Art & photo credits: Ephesians 2:10–www.dailyverses.net; John 14:27–dailyverses.net; 2 Corinthians 12:9–www.heartlight.org.   

 

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“Well, that’s about as good as I can make it,” Steve announced.

We stood at the end of the hall in the parsonage where we lived, surveying his handiwork: a fort.

You see, a hurricane was roiling toward all of us who lived in South Florida, the second storm in two weeks.

The first one, named Frances, had torn branches from our trees, ripped numerous shingles off the roof, mangled the screened enclosure and thrown it in the pool.

It could have been so much worse.

 

(Jeanne at Landfall.  We lived south of the eye–in that bright red area.)

 

Now we were facing Hurricane Jeanne. We had no idea if Frances had compromised the roof structure, and of course we were among thousands waiting for an inspection to assess such damage.

Because of the uncertainty of our situation, Steve built that fort. He dragged two dressers into the wide area at the end of the hall where doors opened to three bedrooms, two storage closets and a bath. Over the dressers he put two mattresses, and on top of that, two long, folding tables.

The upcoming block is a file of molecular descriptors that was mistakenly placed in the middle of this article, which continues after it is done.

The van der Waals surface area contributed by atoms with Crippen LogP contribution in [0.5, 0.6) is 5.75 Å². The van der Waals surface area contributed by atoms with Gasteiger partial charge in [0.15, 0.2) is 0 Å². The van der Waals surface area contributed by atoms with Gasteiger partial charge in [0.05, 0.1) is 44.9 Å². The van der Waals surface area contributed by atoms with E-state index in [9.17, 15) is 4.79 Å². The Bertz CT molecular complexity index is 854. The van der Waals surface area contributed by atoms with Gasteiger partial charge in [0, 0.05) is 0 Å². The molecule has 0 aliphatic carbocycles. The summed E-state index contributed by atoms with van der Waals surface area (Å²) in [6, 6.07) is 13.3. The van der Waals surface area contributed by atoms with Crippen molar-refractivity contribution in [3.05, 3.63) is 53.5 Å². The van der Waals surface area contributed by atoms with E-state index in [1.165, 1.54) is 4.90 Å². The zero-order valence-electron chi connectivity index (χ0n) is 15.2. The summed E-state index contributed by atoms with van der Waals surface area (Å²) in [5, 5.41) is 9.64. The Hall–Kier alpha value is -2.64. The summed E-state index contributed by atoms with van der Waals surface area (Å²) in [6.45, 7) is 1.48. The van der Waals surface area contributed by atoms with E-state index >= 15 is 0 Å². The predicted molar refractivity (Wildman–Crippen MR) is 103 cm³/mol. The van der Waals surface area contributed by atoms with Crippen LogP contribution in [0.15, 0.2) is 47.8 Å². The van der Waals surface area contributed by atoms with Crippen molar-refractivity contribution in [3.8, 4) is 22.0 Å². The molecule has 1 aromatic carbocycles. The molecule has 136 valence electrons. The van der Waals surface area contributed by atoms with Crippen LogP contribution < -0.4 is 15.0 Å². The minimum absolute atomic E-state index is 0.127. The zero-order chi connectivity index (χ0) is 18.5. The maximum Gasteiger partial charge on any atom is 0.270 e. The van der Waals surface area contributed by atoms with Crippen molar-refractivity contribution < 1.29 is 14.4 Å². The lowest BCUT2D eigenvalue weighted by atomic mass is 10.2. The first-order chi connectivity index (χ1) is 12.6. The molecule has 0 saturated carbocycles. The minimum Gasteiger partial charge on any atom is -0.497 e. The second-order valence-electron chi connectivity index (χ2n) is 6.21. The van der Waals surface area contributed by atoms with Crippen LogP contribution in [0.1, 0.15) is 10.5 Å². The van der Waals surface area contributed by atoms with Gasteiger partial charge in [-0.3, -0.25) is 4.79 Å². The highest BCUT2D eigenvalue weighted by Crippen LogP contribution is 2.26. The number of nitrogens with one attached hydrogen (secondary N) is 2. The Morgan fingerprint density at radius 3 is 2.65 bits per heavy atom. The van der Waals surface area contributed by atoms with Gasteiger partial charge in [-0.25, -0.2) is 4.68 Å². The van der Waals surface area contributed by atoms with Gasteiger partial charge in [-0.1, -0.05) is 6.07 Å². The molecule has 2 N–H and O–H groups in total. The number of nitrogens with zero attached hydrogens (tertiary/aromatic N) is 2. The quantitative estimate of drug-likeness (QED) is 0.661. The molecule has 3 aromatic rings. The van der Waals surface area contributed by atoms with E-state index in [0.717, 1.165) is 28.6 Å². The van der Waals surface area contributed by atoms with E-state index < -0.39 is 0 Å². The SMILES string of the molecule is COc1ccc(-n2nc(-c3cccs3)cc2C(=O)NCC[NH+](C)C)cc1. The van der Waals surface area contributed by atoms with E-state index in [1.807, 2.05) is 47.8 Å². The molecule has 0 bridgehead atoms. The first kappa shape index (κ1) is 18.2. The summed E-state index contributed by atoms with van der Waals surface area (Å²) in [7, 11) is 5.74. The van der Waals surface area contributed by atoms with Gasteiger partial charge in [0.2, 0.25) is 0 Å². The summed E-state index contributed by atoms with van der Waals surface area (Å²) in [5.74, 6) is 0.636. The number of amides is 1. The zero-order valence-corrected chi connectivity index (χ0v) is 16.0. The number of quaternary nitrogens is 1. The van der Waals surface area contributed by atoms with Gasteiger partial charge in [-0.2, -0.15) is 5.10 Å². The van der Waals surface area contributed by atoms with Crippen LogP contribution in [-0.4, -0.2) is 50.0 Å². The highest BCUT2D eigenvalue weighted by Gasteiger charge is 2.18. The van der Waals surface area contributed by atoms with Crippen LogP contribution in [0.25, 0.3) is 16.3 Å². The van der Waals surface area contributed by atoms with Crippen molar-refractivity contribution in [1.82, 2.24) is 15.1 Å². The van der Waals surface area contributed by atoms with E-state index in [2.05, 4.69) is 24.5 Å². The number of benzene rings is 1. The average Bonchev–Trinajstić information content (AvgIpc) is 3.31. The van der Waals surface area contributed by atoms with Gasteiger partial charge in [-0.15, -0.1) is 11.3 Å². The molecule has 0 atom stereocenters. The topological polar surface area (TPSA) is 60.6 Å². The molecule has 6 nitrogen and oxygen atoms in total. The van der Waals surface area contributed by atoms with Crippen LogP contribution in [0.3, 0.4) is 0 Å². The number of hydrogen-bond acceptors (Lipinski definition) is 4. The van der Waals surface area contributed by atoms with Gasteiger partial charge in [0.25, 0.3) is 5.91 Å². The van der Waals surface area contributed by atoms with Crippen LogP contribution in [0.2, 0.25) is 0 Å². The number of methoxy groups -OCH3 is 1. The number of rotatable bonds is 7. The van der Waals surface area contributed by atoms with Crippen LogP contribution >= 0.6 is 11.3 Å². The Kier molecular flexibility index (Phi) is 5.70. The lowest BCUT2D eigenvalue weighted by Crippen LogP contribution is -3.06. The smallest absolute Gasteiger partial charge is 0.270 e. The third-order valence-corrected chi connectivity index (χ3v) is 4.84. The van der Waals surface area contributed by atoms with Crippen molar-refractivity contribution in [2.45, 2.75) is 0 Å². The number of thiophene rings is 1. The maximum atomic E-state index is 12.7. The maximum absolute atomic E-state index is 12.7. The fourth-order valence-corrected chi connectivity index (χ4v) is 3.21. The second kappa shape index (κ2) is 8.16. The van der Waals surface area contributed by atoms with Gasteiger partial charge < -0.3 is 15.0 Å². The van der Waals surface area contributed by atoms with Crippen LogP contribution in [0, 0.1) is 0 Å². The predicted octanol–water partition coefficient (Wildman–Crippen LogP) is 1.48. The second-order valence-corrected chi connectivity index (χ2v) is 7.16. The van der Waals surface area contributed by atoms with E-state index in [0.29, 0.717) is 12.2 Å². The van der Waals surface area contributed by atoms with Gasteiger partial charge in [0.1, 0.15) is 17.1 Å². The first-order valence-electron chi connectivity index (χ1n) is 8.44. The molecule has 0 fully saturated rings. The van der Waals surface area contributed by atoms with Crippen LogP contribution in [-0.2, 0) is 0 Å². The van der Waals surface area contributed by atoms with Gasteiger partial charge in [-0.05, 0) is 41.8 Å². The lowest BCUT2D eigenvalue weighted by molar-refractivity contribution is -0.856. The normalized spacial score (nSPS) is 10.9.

He tightly looped rope around all the doorknobs (to help hold them shut) except the door to our bedroom and bath. Then he laced the rope across the dresser-mattress-table structure like a web, and tied it all together snugly.

Now I know why little boys build forts, I thought, so when they grow up they can keep their families safe during a hurricane.

In spite of Steve’s efforts, however, we could not be sure his structure would withstand the pressure of the wind, especially if the roof gave way. And even a well-built fort could not keep out water should flooding become an issue.

But thankfully our fate was not in Steve’s hands, reliant on his fort-building skills (stellar though they be).  Our lives were–as they always are–in the sure hands of God.